The best performance in the film is care of Annabelle Gurwitch, then fresh from Dinner & A Movie, as Ozzie’s mom. No one else escapes unscathed from Masterminds. This film could be used as proof that even the seemingly untouchable Patrick Stewart, as Masterminds‘ very poor substitute for Hans Gruber, can be the worst actor in a movie.
You feel Stewart’s pain to a certain degree. Not every actor can be like David Warner and maintain dignity in films with “Ooze” in the title. By the end of Masterminds, the iconic Stewart is in a go-kart covered in raw sewage. In a way, it’s no different than acting in a go-kart beside Brent Spiner in Star Trek: Nemesis.
Alas, unlike Olympus, Masterminds has disappeared from the public eye. Don’t worry, though. It’s not too late to sign a petition to release the film that’s so bad it was never released on DVD.
I’m not going to see Olympus Has Fallen. Are you nuts? Instead, I offer the following suggestions for Hollywood’s next Die Hard rip-off. These things write themselves, so I expect a WGA card and story credit:
[*]Die Hard in Vatican Square
[*]Die Hard in a Minivan
[*]Die Hard in a Werewolf in a Girl’s Sorority
Speaking of things too slim to adapt into a full screenplay, The Hobbit hit DVD shelves this month. Despite some drubbings from fans, it’s a likable little romp. I’m actually looking forward to the two future instalments.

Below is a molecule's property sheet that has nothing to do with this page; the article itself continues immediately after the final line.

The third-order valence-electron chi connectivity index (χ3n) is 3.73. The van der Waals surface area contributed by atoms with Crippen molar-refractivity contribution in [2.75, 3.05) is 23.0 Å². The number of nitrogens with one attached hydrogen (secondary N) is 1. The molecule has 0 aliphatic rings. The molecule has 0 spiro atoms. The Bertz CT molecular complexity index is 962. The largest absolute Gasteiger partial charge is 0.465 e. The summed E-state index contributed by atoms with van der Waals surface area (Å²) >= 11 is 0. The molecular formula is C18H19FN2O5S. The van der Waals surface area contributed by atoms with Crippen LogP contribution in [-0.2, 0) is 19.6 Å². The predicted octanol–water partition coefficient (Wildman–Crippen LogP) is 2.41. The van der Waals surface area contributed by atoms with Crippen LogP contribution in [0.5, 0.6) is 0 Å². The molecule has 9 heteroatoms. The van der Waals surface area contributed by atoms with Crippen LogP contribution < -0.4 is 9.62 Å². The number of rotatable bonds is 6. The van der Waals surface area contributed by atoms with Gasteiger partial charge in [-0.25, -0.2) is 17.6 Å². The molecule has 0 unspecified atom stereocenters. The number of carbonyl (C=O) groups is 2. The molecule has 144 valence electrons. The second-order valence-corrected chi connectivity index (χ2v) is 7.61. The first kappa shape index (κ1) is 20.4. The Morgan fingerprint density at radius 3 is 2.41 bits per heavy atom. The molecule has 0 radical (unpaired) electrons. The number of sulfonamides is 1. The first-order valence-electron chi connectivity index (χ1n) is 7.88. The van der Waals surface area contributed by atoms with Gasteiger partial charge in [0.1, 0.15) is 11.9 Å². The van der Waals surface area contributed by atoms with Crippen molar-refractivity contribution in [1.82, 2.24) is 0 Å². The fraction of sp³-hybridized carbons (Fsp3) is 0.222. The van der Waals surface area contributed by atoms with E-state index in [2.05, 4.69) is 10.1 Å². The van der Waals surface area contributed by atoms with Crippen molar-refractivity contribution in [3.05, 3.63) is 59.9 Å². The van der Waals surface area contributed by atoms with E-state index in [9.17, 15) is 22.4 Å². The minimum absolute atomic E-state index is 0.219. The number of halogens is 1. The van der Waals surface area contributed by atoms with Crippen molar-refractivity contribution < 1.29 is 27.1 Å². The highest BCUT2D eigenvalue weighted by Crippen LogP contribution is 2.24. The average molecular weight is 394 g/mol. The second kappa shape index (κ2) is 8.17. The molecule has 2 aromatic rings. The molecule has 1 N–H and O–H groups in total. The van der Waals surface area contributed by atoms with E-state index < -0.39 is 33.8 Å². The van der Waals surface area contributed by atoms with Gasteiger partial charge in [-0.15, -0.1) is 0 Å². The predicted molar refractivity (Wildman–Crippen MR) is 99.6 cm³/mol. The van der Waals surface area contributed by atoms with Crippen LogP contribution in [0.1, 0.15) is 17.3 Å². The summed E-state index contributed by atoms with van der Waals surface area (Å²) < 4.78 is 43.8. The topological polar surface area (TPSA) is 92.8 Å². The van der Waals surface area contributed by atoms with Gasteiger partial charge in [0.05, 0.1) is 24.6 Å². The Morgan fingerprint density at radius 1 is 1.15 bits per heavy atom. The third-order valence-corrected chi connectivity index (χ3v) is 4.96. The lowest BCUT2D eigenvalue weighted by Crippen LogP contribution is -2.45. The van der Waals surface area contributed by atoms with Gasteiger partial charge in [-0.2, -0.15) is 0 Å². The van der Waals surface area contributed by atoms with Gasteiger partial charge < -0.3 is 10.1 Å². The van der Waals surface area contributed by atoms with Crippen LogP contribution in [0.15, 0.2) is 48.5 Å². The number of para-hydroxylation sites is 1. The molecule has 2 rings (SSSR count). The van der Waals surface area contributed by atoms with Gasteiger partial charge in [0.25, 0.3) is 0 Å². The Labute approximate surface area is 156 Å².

First, it’s confession time: I’ve never been an elf guy. I like sword and sorcery films, but the idea of a three hour elf movie didn’t thrill me. I enjoyed The Hobbit for the same reason I wasn’t that invested in the The Lord Of The Rings films. These movies aren’t taking it very seriously. There’s a much-needed sense of whimsy on display here. If you’re going to make a movie about magical wizards and the friendship of a race of overeating dwarf people, you might as well have some damn fun with it. The Hobbit is a less epic story than the Rings trilogy, but it’s a much more enjoyable one.
There’s an excellent cast assembled here, including the majority of The Lord Of The Rings cast and even Dame Edna Everage. My own favourite Doctor Who and one-time Bilbo Baggins candidate, Sylvester McCoy, is terrific as an animal-loving wizard covered in birdshit. Sure, people complained about Elijah Wood’s literal walk-on cameo, but Frodo’s not an interesting character, so I enjoyed his minimal appearance. I’d like to think Wood walked off camera and straight to the set of Wilfred or the upcoming remake of William Lustig’s Maniac.
There may be multiple endings, as per Peter Jackson’s earlier Middle Earth films, but that expectation works to this film’s advantage. The predictable scene in which Bilbo (Martin Freeman) rejoins the quest and brings the movie to a close is interrupted by the film’s best scene: the escape from the king of the goblins (Barry Humphries). Humphries is great and the scene results in the movie’s best action set piece, but what really won me over was the king’s tiny goblin messenger twirling about in the air via a system of ropes. I could watch that tiny goblin messenger scurrying to and fro for an entire three hour movie of his own. That guy’s the best.
This first part of The Hobbit is available on DVD now, but is sure to be re-released in a 10 hour version any month now. Still, it’s not a bad start to a film trilogy I was immensely skeptical about.